Kei’Trel Clark

One of two sixth-round picks this year has been a revelation and is expected to be a starter at cornerback.

When Gannon was asked what it is about Clark that makes the staff believe he’s ready to start, he said, “Production and how he goes about his business. I’m really looking forward to watching him play.”

Asked when he realized that Clark was trending that way, Gannon said, “I think just his body of work through OTAs and then training camp what he did. We feel good about all those guys in that room, and just because that’s his role right now, it doesn’t mean that stays the same with all of our guys. But I feel really good about what he’s going to do.”

Safety Budda Baker was asked about Clark and said, “This whole rookie class; they’re very mature. Way more mature than I feel like other rookie classes have been. These guys; they want to listen, they want to get better, they want to work hard. They’re very hard workers and Kei’Trel is definitely one of those guys that puts the extra work in, extra meetings in.

“He’ll talk to the safeties, see what we see. He’s a guy who’s very fast, has a quick twitch. Young. I’m very excited to see what he can do on Sunday because he’s been making plays and I’m excited to see him make more plays this season. He’s already a pro. He’s understanding what it is to be a pro and he’s going to continue to get better each and every week.”

For his part, while confident that “something’s definitely going to happen” Sunday like an interception or even a touchdown, Clark said he expects to give more than 50 family and friends that will be at the game something to cheer about. He was born about 130 miles south of FedEx Field in Midlothian, Va., where he went to high school.

“Oh, I will,” Clark said. “I definitely will make some plays. I’m not going into this game intending to get beat at all. That’s why we practice so hard. That’s why we focus on our technique and everything we do so we can be successful on game day.”

Baker is always a player to watch and Gannon sang his praises this week, saying, “He’s one of the best I’ve been around in a short period of time with what you’re looking for in a player on your team. I’ve really been in awe of him in how he goes about his day and his attitude. I talk about sustained positive enthusiasm and he has it.

“Obviously, the production has been there for a long time, and it’ll continue to be there. I think he’s going to have a fantastic year. The way he can bring his teammates along with him to elevate their game, there’s a part to that as far as leadership goes and how you can do that as a player; that’s really a special quality. I’m glad he’s out there playing for us, I know that.”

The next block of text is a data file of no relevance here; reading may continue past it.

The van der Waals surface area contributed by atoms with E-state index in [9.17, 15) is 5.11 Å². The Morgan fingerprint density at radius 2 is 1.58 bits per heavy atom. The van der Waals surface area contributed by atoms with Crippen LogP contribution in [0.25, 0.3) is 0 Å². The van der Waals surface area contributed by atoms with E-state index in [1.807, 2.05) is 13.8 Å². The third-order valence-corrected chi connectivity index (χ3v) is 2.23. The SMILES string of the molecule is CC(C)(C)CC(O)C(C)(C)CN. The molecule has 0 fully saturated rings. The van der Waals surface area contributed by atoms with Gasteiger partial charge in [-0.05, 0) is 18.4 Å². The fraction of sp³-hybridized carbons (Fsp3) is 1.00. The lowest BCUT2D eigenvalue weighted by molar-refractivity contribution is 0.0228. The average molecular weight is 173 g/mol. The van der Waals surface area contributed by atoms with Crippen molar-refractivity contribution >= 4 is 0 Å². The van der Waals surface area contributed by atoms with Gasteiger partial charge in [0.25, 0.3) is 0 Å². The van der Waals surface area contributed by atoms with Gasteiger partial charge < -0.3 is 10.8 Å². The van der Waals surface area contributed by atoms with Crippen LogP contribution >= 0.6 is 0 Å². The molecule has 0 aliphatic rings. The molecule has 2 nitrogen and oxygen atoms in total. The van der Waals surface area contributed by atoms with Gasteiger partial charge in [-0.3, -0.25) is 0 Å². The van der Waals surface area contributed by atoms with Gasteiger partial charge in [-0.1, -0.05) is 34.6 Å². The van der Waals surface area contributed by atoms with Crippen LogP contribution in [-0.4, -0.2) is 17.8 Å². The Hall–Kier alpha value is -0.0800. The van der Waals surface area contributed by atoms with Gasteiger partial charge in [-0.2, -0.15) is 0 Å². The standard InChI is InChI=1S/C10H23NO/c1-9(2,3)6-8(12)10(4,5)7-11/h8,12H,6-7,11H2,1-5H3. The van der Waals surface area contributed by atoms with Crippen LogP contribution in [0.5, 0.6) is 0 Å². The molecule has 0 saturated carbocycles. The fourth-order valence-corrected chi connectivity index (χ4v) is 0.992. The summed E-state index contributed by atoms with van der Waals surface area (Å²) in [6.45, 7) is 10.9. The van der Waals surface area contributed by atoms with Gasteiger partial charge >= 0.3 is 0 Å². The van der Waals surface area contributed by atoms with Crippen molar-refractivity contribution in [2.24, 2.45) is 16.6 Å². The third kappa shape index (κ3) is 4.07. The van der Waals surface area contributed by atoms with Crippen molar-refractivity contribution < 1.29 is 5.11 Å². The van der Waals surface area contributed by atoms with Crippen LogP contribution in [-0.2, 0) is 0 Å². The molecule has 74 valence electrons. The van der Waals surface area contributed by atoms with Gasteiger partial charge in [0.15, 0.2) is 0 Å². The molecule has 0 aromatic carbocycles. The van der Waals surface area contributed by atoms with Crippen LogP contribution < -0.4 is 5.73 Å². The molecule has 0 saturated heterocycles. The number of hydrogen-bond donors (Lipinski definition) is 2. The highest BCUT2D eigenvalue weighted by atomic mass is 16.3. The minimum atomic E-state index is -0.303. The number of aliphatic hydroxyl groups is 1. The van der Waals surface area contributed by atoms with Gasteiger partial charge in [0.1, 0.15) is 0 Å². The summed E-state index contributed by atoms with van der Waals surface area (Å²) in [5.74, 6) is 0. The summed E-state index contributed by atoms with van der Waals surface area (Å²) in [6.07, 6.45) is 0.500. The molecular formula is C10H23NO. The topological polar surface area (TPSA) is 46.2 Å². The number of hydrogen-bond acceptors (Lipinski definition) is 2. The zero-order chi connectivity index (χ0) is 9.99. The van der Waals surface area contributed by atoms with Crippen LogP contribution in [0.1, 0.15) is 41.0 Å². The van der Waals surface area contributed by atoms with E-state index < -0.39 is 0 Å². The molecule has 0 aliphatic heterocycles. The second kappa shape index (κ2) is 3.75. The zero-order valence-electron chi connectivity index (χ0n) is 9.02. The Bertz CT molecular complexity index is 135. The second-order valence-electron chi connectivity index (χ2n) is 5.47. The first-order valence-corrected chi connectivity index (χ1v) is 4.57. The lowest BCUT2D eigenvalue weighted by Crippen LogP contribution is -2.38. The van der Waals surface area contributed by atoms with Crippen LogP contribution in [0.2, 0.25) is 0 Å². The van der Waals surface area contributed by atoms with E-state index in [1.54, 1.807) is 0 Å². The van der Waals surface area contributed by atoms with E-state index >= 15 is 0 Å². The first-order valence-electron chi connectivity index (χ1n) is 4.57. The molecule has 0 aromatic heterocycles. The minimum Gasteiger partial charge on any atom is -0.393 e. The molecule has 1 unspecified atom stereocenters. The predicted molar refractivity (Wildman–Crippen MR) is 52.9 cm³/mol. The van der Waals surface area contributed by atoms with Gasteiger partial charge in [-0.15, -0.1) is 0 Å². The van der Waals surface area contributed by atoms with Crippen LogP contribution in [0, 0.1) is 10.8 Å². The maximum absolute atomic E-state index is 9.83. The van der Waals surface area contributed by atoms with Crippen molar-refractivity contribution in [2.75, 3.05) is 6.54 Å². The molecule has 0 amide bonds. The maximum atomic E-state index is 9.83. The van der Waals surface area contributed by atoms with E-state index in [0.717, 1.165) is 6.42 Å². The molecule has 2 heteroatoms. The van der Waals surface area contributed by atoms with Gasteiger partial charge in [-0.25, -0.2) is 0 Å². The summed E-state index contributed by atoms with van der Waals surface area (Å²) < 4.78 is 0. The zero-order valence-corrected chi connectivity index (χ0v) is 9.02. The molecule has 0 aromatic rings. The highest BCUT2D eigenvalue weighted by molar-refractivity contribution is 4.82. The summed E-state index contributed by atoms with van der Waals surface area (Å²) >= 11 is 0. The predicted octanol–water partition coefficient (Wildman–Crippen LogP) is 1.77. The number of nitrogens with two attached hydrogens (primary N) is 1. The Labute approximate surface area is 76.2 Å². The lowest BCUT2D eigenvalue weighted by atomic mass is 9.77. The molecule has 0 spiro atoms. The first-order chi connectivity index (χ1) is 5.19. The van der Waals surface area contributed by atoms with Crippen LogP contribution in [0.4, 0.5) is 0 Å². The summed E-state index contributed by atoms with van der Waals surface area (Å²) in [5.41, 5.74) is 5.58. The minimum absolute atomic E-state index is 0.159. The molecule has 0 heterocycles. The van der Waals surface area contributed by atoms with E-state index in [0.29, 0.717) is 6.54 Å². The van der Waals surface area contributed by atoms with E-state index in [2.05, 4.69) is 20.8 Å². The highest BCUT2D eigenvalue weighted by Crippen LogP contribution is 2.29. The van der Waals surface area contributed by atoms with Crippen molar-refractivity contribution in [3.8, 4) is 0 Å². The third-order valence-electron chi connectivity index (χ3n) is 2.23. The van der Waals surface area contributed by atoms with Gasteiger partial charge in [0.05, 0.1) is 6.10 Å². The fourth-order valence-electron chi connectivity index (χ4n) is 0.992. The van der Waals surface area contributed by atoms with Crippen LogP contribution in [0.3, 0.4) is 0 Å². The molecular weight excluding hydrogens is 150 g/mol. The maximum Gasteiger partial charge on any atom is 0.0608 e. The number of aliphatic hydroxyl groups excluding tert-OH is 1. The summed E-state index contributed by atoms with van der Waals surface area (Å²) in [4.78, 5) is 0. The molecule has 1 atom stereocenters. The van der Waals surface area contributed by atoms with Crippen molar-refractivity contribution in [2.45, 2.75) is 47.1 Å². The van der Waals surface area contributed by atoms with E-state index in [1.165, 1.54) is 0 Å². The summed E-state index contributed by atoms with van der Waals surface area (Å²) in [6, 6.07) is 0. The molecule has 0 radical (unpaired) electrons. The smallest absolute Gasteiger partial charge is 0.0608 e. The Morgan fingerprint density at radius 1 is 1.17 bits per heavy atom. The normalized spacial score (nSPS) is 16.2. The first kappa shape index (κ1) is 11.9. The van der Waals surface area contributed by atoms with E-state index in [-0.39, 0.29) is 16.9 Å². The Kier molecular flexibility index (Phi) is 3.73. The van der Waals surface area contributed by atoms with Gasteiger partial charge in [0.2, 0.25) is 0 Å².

Asked if Baker has made an impact with him more than expected, Gannon insisted, “No, because it was kind of a clean slate when I got here with everybody. All I’ve based my opinions off of is what they do on a daily basis, and that’s where he stands with me.”

For Baker, it was wondered if he expects to get his hands on the ball more with all of his seven career interceptions coming in the last three seasons, but good for 245 return yards.

“Of course,” Baker said. “I always think that. Me personally, offenses kinda have done a good job of going away from 3, but this style of defense, I feel like they’re going to have to kinda have to see me. That’s what I like to say. So, can’t hide for long and I’m very excited for the season and very excited to showcase what we got.”

Cardinals backup offensive line

After swing tackle Kelvin Beachum was declared out Friday after suffering a hand injury in Wednesday’s practice, the Cardinals’ four backup offensive linemen have all been with the team for one week of practice after being claimed on waivers in the cut to 53.

Teams normally dress three backup linemen, so the Cardinals have a major decision to make. There are three linemen on the practice squad who were all with the team throughout the offseason and training camp: tackle Jackson Barton, guard Marquis Hayes and center Hayden Howerton.

Only two can be elevated from the practice squad for the game, but one could also be signed to the 53-man roster, which would necessitate someone going off the roster. Those moves, if they happen, will be known Saturday afternoon.

SATURDAY UPDATE: The Cardinals elevated Barton along with safety Andre Chachere. That means the two other linemen will be a combination of center/guards Trystan Colon and Keith Ismael, and guard/tackles Carter O’Donnell and Ilm Manning.

Petzing said, “It’s really important for them to understand that hey, right now, we’re asking you to do this and that may change, but you got here a week ago, this is what you need to do in a short amount of time to be able to help us as an offense, help us as a team, so I think all those guys have really come in and embraced that. Certainly seen that from the guys that are already in the room, so I think it’s been a petty smooth transition.”

Gannon claimed Friday when asked about the waiver claims: “If they’re out there, we feel good about them. They’ve done a really good job, all those new guys. (Line coaches) Klayton (Adams) and (assistant Chris) Cook; they’ve done a great job getting those guys caught up to speed. I’m pleased where they’re at.”

But pleased enough to have to play them if a starter is injured? That’s difficult to imagine.

All four players were third string with their previous teams: O’Donnell, Colts; Manning and Ismael, 49ers; and Colon, Jets.